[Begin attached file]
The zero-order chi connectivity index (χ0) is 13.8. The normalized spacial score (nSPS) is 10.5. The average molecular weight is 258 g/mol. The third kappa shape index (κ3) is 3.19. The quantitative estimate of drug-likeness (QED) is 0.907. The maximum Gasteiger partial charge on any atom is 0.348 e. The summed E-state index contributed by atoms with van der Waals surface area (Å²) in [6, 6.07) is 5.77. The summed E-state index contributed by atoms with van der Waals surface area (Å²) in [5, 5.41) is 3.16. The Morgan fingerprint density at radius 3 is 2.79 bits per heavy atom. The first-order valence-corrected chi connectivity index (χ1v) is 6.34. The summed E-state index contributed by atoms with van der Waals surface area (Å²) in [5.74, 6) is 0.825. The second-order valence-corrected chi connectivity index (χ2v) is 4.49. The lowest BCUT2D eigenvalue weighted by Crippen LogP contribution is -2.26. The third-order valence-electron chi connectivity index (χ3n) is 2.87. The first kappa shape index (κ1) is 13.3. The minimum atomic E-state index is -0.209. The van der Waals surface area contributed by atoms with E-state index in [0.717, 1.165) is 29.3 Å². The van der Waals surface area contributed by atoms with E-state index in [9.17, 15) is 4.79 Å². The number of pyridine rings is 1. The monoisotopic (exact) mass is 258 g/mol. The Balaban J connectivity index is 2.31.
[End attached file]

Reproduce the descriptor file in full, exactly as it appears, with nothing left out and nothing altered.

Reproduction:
The zero-order chi connectivity index (χ0) is 13.8. The normalized spacial score (nSPS) is 10.5. The average molecular weight is 258 g/mol. The third kappa shape index (κ3) is 3.19. The quantitative estimate of drug-likeness (QED) is 0.907. The maximum Gasteiger partial charge on any atom is 0.348 e. The summed E-state index contributed by atoms with van der Waals surface area (Å²) in [6, 6.07) is 5.77. The summed E-state index contributed by atoms with van der Waals surface area (Å²) in [5, 5.41) is 3.16. The Morgan fingerprint density at radius 3 is 2.79 bits per heavy atom. The first-order valence-corrected chi connectivity index (χ1v) is 6.34. The summed E-state index contributed by atoms with van der Waals surface area (Å²) in [5.74, 6) is 0.825. The second-order valence-corrected chi connectivity index (χ2v) is 4.49. The lowest BCUT2D eigenvalue weighted by Crippen LogP contribution is -2.26. The third-order valence-electron chi connectivity index (χ3n) is 2.87. The first kappa shape index (κ1) is 13.3. The minimum atomic E-state index is -0.209. The van der Waals surface area contributed by atoms with E-state index in [0.717, 1.165) is 29.3 Å². The van der Waals surface area contributed by atoms with E-state index in [9.17, 15) is 4.79 Å². The number of pyridine rings is 1. The monoisotopic (exact) mass is 258 g/mol. The Balaban J connectivity index is 2.31.